University Press, 1963), 231–80, and ‘The Nicaragua Case’ 1986 ICJ Reports 14.
‘Nothing in the present Charter shall impair the inherent right of individual or collective
self-defence if an armed attack occurs against a Member of the United Nations’ UN
Charter, Article 51.

position that maintaining military force necessary for individual self-defence
is constitutional, but that collective self-defence is not permissible under
Article 9. The following is an indicative statement of the government view:
The Constitution, upholding pacifism, sets forth in Article 9 the renuncia-
tion of war, non-possession of war potential and denial of the right to
belligerency of the state. As long as Japan is a sovereign state, it is recognized
beyond doubt that the provision in the article does not deny the inherent right
of self-defence that Japan is entitled to maintain as a sovereign nation.
Since the right is not denied, the government remains firm in the belief that
the Constitution does not inhibit the possession of the minimum level of armed
strength necessary to exercise the right of self-defence. On the basis of such
understanding the government has adopted the exclusively defence-oriented
policy as its basic policy of national defence and has maintained self-defence
as an armed organization, and has taken steps to improve its capabilities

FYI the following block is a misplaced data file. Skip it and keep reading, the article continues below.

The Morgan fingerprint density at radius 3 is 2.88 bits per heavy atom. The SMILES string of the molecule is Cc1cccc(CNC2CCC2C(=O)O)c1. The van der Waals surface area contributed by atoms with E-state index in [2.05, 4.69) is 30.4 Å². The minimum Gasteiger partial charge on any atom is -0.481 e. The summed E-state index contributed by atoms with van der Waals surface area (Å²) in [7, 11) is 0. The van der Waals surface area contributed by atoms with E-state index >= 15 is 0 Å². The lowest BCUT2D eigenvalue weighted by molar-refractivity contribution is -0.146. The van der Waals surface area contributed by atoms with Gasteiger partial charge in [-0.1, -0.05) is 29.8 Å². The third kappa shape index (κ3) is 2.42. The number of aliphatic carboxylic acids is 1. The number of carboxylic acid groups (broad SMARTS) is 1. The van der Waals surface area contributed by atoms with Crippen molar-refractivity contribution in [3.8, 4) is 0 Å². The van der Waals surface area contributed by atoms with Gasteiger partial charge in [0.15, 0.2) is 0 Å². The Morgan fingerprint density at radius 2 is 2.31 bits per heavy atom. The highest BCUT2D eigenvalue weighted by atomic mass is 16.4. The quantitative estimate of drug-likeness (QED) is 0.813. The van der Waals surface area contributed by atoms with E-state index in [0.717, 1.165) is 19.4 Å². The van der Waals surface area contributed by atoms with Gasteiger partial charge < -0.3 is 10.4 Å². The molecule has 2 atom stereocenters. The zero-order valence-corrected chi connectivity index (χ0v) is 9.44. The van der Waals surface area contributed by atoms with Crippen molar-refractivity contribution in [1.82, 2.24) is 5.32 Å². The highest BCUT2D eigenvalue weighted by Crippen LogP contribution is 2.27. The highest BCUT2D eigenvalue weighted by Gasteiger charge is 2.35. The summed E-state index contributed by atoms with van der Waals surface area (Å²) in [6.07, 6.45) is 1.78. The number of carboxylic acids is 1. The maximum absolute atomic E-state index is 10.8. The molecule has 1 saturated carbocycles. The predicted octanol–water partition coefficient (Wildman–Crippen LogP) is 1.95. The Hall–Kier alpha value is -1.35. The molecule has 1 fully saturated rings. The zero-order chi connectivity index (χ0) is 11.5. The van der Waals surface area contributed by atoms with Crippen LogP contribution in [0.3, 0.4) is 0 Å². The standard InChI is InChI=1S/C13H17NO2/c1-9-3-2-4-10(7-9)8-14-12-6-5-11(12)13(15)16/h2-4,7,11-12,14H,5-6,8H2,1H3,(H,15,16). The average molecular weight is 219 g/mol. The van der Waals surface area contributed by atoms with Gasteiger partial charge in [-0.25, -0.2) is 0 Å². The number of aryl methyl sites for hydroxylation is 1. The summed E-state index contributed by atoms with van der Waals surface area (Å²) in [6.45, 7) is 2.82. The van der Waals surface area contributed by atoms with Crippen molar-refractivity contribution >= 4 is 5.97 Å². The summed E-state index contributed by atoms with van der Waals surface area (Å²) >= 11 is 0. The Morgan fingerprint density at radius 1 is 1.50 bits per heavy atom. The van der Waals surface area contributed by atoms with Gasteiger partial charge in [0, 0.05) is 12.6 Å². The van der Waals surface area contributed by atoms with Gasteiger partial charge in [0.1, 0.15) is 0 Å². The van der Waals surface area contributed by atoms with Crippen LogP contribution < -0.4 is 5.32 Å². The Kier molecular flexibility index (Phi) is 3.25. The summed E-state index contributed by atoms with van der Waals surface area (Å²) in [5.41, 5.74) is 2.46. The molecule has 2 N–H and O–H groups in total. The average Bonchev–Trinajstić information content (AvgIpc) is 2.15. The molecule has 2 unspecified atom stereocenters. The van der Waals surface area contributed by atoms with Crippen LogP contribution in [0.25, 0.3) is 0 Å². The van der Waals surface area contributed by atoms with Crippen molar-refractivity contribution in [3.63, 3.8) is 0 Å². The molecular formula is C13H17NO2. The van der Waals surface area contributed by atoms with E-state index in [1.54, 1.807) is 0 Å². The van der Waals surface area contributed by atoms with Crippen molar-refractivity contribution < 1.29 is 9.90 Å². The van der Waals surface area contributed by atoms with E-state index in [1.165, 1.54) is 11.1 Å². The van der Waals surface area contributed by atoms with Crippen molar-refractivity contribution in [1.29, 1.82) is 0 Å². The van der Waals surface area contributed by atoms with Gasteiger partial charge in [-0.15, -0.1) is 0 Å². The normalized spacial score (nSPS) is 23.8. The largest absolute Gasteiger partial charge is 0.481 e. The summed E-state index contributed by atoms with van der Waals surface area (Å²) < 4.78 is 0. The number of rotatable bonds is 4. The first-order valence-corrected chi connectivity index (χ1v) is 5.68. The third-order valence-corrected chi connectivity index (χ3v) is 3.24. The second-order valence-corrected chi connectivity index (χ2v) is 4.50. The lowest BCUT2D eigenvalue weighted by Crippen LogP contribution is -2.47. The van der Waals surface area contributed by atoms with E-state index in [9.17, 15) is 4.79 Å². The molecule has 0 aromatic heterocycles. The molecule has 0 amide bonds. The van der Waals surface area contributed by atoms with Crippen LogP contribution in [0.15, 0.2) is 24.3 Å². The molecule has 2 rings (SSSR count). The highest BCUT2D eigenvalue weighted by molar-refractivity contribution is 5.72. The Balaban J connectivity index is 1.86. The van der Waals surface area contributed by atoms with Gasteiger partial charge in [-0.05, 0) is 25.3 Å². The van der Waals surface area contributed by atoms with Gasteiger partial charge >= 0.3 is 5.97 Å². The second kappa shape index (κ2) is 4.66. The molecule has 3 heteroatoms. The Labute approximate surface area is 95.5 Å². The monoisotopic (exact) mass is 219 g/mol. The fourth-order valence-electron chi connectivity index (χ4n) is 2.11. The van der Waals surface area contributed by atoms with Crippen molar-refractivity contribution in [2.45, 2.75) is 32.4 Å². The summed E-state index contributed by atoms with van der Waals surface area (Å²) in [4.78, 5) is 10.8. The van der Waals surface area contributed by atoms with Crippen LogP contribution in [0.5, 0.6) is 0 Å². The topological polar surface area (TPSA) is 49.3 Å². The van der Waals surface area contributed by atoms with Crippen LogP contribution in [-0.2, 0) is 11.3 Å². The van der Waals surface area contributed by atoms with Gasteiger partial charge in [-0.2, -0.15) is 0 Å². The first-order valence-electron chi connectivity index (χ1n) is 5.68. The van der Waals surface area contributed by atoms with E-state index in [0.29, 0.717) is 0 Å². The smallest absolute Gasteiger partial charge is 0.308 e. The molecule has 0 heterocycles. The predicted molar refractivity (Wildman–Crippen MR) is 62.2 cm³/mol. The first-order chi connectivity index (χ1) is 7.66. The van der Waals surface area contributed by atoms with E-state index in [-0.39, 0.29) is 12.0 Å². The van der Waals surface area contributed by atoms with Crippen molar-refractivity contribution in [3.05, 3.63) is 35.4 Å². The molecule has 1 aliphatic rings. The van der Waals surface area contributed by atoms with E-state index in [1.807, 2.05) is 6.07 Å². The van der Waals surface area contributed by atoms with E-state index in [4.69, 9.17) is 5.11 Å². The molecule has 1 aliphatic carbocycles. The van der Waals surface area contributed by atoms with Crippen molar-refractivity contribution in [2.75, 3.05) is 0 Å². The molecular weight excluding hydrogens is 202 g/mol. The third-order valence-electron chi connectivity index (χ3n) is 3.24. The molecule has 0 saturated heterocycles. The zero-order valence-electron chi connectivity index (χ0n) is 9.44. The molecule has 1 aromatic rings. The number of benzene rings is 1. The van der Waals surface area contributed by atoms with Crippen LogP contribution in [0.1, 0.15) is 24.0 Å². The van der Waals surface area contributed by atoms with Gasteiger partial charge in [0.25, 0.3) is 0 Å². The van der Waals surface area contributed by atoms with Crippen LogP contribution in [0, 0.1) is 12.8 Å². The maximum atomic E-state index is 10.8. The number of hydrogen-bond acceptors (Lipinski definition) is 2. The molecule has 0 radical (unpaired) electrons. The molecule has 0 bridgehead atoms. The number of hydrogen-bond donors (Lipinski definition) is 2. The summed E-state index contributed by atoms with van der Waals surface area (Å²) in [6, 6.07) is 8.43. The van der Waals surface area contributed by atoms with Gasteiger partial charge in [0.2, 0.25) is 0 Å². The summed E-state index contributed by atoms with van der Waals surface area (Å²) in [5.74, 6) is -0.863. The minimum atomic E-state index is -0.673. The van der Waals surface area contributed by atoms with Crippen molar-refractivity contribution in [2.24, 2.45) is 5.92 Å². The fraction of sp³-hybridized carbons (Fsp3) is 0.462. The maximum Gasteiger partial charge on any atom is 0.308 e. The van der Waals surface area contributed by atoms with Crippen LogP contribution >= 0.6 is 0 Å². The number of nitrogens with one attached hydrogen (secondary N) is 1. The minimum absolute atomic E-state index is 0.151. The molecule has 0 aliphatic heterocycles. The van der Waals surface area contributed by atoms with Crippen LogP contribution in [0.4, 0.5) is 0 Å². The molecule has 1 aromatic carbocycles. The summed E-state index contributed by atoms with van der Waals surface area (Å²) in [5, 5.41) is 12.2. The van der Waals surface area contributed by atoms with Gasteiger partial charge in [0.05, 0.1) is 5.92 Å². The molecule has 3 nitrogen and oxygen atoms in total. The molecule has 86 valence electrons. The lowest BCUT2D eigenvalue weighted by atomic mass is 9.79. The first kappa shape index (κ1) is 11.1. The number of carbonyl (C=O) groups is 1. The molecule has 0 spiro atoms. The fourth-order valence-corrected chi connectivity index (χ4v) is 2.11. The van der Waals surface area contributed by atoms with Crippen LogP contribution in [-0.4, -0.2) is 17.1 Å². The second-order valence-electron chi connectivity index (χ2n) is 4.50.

and to ensure their efficient operation. These measures do not present any
constitutional problem.50

Although official documents, such as this, do not explicitly refer to individual
self-defence, the phrase ‘exclusively defence-oriented policy’ has always been
understood in this way both by the government and its critics. The govern-
ment interpretation of Article 9, therefore, derives the constitutionality of the
maintenance of the minimum necessary level of armed strength for indivi-
dual self-defence from the existence of Japan’s right in international law to
defend itself if directly attacked.
Further support for the government’s view can be found in the legislative
history of Article 9. Of crucial importance in this discussion is the fact that the
original draft of Article 9 was amended – with, it should be noted, the consent
of the occupying US authorities – during the final stages of its deliberation in
the Diet.51 The original English language version of Article 9 drafted by the
occupying forces and presented to the Diet was as follows:
1. War as a sovereign right of a nation, and threat or use of force, is forever